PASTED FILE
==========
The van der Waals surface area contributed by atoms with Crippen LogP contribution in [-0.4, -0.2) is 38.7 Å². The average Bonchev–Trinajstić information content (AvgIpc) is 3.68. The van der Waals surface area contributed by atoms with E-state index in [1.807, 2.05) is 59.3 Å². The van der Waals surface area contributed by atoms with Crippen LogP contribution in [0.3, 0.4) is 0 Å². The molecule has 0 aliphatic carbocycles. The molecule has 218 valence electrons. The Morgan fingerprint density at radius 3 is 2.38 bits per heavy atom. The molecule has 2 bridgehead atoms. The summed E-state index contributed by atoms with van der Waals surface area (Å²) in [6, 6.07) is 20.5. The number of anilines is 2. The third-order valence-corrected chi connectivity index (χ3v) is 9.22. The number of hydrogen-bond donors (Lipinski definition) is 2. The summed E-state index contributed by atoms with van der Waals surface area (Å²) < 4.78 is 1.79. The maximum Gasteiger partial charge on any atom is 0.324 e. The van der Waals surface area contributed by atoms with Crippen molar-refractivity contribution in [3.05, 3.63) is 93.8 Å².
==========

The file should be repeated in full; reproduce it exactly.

The van der Waals surface area contributed by atoms with Crippen LogP contribution in [-0.4, -0.2) is 38.7 Å². The average Bonchev–Trinajstić information content (AvgIpc) is 3.68. The van der Waals surface area contributed by atoms with E-state index in [1.807, 2.05) is 59.3 Å². The van der Waals surface area contributed by atoms with Crippen LogP contribution in [0.3, 0.4) is 0 Å². The molecule has 0 aliphatic carbocycles. The molecule has 218 valence electrons. The Morgan fingerprint density at radius 3 is 2.38 bits per heavy atom. The molecule has 2 bridgehead atoms. The summed E-state index contributed by atoms with van der Waals surface area (Å²) in [6, 6.07) is 20.5. The number of anilines is 2. The third-order valence-corrected chi connectivity index (χ3v) is 9.22. The number of hydrogen-bond donors (Lipinski definition) is 2. The summed E-state index contributed by atoms with van der Waals surface area (Å²) < 4.78 is 1.79. The maximum Gasteiger partial charge on any atom is 0.324 e. The van der Waals surface area contributed by atoms with Crippen molar-refractivity contribution in [3.05, 3.63) is 93.8 Å².